I mean, it's not like the ship is going to end up drifting into a bridge and shutting down a major shipping port or anything!

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"They'll just do the head bobble and pretend they understand what you're asking them to do" - That sums up my issue with cheap offshore software developers perfectly. I manage two independent teams, one contract team offshore in India and the other full time employees dispersed across the country. The onshore team is invested in the product - they are busting my balls constantly about things that are going to cause problems. 99% of the time, they're right. Their bug rate is so low it's practically 0. The offshore team never says a word about anything...and the churn for rework is tremendous.

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>head bobble

made me lol

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The Elites actually hate black people. One of the reasons why all the racism BS is so farcical.

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That is why they called the raping, pot smoking hillbilly the "first black president" and the actual first "black" president was in reality a half-white, half-immigrant ivy league striver rather than the great-grandson of slaves who endured the Night Riders, Jim Crow, made the Great Migration, and missed out on the generational wealth created by the GI Bill and saw their families destroyed by the War on Drugs. Immigrants are fine, poor Americans, white or black, can get fucked.

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not just the blacks it seems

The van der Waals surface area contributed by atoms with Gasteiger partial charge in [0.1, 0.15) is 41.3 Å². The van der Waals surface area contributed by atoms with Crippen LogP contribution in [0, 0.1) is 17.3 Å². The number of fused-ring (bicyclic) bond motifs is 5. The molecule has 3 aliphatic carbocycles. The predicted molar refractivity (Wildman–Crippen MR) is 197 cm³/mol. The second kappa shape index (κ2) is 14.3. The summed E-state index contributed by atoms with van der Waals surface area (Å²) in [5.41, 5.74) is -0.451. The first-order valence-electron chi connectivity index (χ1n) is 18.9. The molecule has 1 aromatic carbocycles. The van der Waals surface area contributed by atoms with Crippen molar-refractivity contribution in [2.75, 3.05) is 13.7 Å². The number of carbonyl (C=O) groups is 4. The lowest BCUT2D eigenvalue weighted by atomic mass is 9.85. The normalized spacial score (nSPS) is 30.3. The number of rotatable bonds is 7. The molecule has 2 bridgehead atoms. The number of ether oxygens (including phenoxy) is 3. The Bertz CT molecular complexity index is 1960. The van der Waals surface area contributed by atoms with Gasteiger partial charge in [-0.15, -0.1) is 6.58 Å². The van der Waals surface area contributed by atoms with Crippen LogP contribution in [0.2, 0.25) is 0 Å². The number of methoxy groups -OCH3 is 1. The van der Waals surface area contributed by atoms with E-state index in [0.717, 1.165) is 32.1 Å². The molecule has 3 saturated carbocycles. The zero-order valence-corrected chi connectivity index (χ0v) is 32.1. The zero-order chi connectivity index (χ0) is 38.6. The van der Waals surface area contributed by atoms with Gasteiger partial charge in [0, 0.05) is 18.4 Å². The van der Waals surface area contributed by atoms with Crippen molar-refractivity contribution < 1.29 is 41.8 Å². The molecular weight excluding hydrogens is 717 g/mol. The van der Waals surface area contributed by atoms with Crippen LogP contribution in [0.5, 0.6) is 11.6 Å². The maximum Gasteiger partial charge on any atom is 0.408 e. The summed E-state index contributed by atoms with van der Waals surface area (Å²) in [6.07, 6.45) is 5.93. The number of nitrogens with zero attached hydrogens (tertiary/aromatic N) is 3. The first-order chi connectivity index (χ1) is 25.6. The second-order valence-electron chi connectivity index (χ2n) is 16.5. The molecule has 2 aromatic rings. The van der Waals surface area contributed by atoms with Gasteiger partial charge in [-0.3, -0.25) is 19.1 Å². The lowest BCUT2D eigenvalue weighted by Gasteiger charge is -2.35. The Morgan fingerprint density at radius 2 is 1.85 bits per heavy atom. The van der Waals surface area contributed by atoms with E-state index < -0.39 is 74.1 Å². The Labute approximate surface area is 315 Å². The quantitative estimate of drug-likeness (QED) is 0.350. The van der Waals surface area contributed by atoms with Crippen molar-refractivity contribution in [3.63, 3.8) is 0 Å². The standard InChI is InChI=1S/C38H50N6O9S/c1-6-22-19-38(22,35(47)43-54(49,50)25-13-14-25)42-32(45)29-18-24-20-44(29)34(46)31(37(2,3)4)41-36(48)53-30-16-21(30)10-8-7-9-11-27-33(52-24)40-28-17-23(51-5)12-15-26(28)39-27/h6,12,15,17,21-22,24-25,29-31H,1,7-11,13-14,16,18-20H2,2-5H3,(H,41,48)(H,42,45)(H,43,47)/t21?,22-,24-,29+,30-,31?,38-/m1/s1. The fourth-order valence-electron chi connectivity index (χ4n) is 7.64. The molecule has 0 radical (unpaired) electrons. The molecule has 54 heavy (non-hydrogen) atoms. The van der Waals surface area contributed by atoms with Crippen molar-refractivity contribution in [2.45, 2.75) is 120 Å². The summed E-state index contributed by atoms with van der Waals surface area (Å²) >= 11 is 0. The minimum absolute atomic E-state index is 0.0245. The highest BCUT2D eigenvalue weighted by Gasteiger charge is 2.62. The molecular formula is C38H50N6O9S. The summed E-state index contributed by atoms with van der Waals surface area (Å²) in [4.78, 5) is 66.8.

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I was responding to a comment about the general population of Baltimore but yes.

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Mar 28Liked by Jack Baruth

" Justice For Fernando! "

I think that had it been Hamilton rather than Russell behind Alonso that crash never happens.

Because Lewis would have been thinking about what kind of dick move *he* would try if he were the car ahead, and so would have been alert to anything dodgy.

Georgie on the other hand was entirely focused on the hero move he was setting up, and just assumed Fernando would be a compliant accessory.

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author

I think this is well said.

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author

Fernando will not have done himself any favors in terms of moving to Luigi Hamiltone’s seat next year.

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Mar 28Liked by Jack Baruth

genuinely laughing at Luigi Hamiltone, which is so bad a joke it's funny.

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Mar 28Liked by Jack Baruth

Luigi's off season will consist of learning Italian Hand Gestures. https://www.youtube.com/watch?v=MWG-aCLx1h0